3.2. Explanatory Case Study Approach

An explanatory case study approach is used in the second field visit to explain the quality situation of the existing LAS for the most important elements (explored in the first case study) as well as other contributing elements through their indicators and variables. The second field visit was also conducted in the study areas to collect both qualitative and quantitative data through visits, interviews, and questionnaire surveys [33]. This included interviews with the stakeholders including; land owners, law professionals, real estate agencies, revenue courts, and banks officials, as well as visits to the BOR offices in these districts to meet with BOR officials and staff.

To understand the present status of these indicators for existing LAS in the study area, again some structured and semi-structured interviews were also conducted with land administration officials including; SMBR, MBR, Sectary, DLR, Tehsildars, Naib-Tehsildars, and Patwaries being working at different organisational levels. Both qualitative and quantitative data was collected from the cross-section of different stakeholders in urban and rural areas of these districts. All the stakeholders were proportionally sampled in each district to achieve an appropriate distribution of data sample. The qualitative data was collected through interviews (structured and semi-structured) with stakeholders including; land administration agency officials, land owners, and law professionals while the quantitative data was collected through structured questionnaires distributed among all the stakeholders.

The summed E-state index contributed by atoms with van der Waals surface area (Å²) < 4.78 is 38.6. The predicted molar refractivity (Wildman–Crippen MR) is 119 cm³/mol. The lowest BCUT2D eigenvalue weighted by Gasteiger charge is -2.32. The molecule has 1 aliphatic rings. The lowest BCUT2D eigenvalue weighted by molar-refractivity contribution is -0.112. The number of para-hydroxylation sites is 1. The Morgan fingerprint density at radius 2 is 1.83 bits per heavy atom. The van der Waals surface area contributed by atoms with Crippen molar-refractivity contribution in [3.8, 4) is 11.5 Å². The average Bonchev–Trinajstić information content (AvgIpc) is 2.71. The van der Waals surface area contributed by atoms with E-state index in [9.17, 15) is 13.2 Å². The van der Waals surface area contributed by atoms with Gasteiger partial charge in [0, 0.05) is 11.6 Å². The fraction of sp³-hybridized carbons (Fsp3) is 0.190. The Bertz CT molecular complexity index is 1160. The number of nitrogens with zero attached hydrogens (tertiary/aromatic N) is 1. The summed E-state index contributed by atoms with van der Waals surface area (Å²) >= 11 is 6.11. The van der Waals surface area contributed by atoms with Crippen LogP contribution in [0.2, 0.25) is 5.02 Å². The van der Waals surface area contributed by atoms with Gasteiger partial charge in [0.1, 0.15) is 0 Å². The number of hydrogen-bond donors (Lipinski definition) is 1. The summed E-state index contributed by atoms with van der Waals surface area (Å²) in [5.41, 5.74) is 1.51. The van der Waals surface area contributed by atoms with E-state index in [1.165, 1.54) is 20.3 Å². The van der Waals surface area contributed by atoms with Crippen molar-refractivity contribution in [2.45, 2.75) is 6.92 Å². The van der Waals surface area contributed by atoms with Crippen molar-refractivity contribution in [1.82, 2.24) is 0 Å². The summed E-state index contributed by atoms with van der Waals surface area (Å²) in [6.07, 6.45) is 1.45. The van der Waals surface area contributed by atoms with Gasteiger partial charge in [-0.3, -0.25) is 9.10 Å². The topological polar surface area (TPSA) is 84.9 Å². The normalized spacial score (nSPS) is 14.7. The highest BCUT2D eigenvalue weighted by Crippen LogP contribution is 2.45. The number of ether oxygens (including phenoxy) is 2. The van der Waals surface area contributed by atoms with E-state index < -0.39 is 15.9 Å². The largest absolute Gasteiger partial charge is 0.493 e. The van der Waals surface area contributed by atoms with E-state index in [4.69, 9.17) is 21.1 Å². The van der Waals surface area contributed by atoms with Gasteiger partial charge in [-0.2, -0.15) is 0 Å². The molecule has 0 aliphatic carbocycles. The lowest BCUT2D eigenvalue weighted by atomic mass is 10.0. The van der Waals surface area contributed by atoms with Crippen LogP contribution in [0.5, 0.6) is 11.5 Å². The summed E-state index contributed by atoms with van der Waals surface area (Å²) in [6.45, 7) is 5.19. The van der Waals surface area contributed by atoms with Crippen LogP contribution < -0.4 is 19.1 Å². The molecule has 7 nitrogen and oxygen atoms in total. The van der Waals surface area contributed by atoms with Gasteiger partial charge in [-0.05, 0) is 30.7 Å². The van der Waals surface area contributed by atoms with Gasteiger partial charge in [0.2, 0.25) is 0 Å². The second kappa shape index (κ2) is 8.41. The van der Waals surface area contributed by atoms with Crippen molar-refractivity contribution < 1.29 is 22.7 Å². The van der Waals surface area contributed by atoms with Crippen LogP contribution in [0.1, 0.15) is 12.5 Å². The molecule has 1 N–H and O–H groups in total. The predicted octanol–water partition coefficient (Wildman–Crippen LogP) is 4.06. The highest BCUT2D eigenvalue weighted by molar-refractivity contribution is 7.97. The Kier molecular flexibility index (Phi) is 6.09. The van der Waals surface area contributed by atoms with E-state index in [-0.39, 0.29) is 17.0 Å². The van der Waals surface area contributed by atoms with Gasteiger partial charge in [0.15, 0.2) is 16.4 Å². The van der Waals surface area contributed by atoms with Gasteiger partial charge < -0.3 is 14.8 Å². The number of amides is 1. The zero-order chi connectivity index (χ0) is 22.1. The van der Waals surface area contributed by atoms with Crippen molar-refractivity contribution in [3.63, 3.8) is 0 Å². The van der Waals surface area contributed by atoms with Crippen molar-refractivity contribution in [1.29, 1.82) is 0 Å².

An in-depth analysis of collected data was carried out to understand the present status of these quality indicators in the study area. The analysis of this data provided an in-depth understanding of these quality indicators in existing LAS. This investigation helped in assessing the quality situation of existing LAS in the study area.

Table 2. Quality situation of LAS in Pakistan

4. Quality Situation of LAS

This assessment identified the quality situation of the existing LAS in the study area. The existing quality situation of LAS in KP province, as identified for different elements LAS, is summarised in Table 2.